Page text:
Wichita State assistant baseball coach Jim Thomas was Tyler Grimes before Grimes was born. Maybe that's why they are so tight.
"We're exactly alike," Grimes said. "We get into it. We have our fights. But... I'd probably say that guy is the closest to me. We talk about everything, not just errors or offense."
Thomas and Grimes, WSU's junior shortstop, talk plenty this season. Grimes committed two errors in the first inning of Wednesday's game against Kansas, bringing his season total to 25. Poor decisions threaten to overshadow his other attributes, which include quickness, a strong arm and a tenacious approach at the plate.
WSU coach Gene Stephenson went through a polishing process with Thomas, who made the 1982 All-Tournament team at the College World Series and reached Triple-A. Both are City League products, infielders and known as players with passion and temper.
"They both want to be really good players," Stephenson said. "And sometimes they're their own worst enemy because of that."
The Shockers (28-21, 7-5 Missouri Valley Conference) are at a point where they can't afford many mistakes and stay in the race. First-place Creighton (31-10, 9-3) visits Eck Stadium for a series beginning tonight. WSU must get its habit of making physical and mental errors under control. The Bluejays, who lead the MVC in fielding, could execute them right out of the race.
"We know they're going to come in here and be fundamentally sound defensively and offensively," Grimes said. "We're going to have to be locked in."
It's been a frustrating season for Grimes, who committed 11 errors as a freshman and 14 as a sophomore. The fielding problems don't affect his offense — he is hitting .311 and leads WSU with a .479 on-base percentage and 43 walks.
"It sucks that it's happened this year," he said. "I'm not going to sit here and have people feel bad for me because I don' t need that. I know it's on me."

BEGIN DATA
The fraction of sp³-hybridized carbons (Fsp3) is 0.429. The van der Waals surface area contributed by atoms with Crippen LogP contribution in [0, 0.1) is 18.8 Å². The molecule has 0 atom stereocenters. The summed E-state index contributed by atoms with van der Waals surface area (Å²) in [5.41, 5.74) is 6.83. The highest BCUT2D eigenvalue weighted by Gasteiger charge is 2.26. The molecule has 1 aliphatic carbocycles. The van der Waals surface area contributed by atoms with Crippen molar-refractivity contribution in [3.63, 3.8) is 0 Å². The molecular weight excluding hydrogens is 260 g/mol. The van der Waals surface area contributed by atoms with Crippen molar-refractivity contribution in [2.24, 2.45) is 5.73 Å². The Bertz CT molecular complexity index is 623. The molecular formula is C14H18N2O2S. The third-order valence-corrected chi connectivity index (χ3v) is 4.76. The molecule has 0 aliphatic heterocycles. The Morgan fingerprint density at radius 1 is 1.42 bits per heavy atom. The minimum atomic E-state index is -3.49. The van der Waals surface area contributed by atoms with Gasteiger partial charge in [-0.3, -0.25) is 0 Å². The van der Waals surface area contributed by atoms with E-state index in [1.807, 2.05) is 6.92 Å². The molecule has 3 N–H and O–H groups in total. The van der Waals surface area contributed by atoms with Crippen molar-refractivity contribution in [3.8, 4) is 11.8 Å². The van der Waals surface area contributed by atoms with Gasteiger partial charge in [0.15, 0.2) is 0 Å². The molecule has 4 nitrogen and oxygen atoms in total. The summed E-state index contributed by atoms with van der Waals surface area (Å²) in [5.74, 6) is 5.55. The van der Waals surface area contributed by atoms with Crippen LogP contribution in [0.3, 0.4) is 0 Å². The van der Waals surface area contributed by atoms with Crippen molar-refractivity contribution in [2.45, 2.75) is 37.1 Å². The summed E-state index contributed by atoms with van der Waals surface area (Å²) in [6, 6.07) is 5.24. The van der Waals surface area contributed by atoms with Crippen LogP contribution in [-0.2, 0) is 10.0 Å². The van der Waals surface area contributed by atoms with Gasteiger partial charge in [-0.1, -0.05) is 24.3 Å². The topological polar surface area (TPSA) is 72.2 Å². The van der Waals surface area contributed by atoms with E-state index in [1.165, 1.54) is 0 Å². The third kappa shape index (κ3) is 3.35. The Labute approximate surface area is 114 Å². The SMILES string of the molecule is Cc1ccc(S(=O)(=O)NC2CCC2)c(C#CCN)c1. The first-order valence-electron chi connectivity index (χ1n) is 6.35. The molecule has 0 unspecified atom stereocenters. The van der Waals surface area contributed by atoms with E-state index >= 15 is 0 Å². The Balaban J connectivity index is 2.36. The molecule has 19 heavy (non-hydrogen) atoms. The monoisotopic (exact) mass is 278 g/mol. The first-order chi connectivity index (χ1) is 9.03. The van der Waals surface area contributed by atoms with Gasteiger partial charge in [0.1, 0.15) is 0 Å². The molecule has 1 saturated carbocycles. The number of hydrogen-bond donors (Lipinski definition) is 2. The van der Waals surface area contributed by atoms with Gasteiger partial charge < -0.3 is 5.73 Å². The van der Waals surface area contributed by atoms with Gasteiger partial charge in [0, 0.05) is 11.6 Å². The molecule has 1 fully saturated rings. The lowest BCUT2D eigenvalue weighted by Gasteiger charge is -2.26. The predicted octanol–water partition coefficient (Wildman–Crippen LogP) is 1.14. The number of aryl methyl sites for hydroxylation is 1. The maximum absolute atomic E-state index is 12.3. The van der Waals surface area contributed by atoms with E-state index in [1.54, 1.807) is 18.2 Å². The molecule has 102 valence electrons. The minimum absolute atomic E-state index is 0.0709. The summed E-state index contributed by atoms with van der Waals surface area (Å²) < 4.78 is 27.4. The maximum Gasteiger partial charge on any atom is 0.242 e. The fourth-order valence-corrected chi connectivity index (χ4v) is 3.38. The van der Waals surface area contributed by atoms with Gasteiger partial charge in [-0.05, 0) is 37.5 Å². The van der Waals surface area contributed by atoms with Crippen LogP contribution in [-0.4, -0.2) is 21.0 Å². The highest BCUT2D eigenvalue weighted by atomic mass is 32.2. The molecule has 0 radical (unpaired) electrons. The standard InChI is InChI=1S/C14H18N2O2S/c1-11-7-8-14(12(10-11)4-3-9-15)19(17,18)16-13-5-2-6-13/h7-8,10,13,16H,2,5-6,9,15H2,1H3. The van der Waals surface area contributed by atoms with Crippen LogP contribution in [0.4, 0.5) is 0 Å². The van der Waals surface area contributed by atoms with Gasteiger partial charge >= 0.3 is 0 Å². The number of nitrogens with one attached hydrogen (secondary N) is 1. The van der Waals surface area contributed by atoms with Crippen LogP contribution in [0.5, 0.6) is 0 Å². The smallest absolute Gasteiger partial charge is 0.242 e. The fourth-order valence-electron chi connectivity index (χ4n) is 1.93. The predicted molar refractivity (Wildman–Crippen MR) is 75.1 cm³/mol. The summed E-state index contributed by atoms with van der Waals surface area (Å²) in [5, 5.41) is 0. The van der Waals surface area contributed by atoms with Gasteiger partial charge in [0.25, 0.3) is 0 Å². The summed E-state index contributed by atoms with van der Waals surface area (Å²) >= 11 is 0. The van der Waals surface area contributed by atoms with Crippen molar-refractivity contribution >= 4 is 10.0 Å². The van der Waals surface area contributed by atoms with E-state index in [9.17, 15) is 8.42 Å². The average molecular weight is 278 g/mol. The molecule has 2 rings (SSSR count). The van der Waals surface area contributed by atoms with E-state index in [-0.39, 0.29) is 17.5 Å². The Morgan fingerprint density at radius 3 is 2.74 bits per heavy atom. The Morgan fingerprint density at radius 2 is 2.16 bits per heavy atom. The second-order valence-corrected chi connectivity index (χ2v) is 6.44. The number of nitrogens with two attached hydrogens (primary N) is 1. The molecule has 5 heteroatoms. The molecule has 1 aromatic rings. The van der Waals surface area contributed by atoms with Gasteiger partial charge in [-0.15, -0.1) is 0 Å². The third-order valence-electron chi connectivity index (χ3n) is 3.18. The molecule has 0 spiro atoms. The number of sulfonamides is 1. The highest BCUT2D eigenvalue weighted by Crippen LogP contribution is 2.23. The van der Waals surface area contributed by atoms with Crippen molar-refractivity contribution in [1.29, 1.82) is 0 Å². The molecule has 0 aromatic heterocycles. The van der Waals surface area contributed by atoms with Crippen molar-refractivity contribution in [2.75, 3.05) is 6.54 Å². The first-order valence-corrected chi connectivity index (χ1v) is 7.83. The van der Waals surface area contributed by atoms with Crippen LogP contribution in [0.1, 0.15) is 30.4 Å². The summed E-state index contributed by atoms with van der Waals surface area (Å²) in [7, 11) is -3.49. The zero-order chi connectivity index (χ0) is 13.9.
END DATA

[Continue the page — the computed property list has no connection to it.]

Grimes is blessed with so many skills he may use them too often.
When you see him dive for a ball, bounce up and throw out a runner in a blink, you know you're seeing a play numerous shortstops can't attempt. When you see him zing a ball into foul territory, it often means he is trying to make a play other shortstops know they shouldn't attempt. On Wednesday, he tried to make a running one-handed catch-and-throw behind the mound in the first inning. When he couldn't grab the ball, it bounced away and a runner scored from third base.
"I'm just trying to do too much," he said. "I need to go back to the fundamentals of catching the ball and throwing the ball. Sometimes I get away from that because I want to do the great things."
That is a conversation Thomas and Grimes regularly go through. Sometimes it's an animated conversation in the dugout. Most times, Thomas wants to wait and let Grimes cool off.
"If you get to him right after, it's counter-productive," Thomas said. "A lot of times, I'll wait until the next day."
After Wednesday's game, they talked about positioning on a cutoff throw from center field that skipped through the infield and cost WSU a run. Grimes wasn't in the right place.
"We have our scuffles, which is good because after that it's all hugging and shaking hands and making one another smile," Grimes said.
Grimes appreciates that intensity from Thomas, who he calls the most positive person in the Shocker locker room.
"He's got to stand there at first base, and he wants it more than any of us," Grimes said. "He's what gets me going. Me seeing him and him letting me know he's positive — I'm positive because I know I'm on the right path with him."
Thomas reminds Grimes that the players most valued in pro ball are the ones who can make the routine plays. Spectacular plays make highlight shows. Routine plays need to be part of the routine.
"As a ballplayer, you have an internal clock," Thomas said. "I know he has that clock, and I know there are times when there are balls that are hit and he senses that he may be running short on time. He tries to speed up to make up some of that time, instead of just taking what the play will give you."
Thomas is happy that Grimes doesn't let his defensive struggles affect his offense. He also knows people can't question Grimes' desire to win and improve. His concentration at the plate showed up in an 11-pitch at-bat last weekend at Southern Illinois. He fouled off six pitches before getting hit and keeping a big inning rolling.
"I know that I go out there and play hard every game," he said. "I hope I'm a sparkplug for our offense to get us going. I want us to get on a roll."